I think about what art needs to be to survive the apocalypse: when the electricity is gone, and the televisions and cell phones are dead, people will have to look at paintings. I work in layers and image heaps. The perversity of finding clarity in chaos is a guiding insight. I look to popular culture and design, interested in the way people live with these objects. Raised in the Midwest, I crochet and make paintings using crochet and embroidered yarn and make wall paintings using stencils and blue tape. I like it when the art gets dirty, when “high” and “low” modes of image-making come together and can’t be separated.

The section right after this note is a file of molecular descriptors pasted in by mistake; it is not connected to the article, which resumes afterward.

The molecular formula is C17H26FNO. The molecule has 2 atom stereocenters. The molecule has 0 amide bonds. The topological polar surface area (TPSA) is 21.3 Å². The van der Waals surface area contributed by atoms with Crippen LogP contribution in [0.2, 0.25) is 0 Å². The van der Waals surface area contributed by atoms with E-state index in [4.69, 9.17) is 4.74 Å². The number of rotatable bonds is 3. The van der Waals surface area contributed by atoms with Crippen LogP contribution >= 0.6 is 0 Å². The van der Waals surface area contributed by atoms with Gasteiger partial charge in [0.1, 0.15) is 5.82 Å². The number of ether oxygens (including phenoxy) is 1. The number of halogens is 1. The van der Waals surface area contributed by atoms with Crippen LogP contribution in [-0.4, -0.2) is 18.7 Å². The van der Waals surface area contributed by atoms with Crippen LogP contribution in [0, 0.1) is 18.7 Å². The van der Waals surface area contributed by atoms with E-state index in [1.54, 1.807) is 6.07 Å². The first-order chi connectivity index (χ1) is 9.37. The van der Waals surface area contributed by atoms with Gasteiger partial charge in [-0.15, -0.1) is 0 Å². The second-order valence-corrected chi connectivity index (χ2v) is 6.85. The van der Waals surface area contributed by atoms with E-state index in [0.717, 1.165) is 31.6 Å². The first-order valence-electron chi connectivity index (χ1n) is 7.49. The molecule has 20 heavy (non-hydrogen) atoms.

The subject matter evolves from observed everyday life, popular culture, politics, dreams, and literary fragments. Language plays a central role in the images: sometimes literally, with words and letters as a part of the visual composition or, more often, just outside of the frame with lengthy titles. The color black as an outline in an formal strategy but also it has a conceptual purpose. The black defines, the line is emphatic. In the book “One Hundred Years of Solitude” by Gabriel García Márquez, there is a plague of forgetfulness in the fictional village of Macondo. The citizens begin to forget the names of objects, and to lose the ability to speak to each other. The female protagonist cures the plague by writing the names of everything in the kitchen and the house and labeling them exhaustively so that everyone can communicate with each other. Eventually the plague runs its course, and the village is spared. I think of the color black as graphic element that represents language for me and the belief that non-literal visual information contributes meaningful to objective human truth.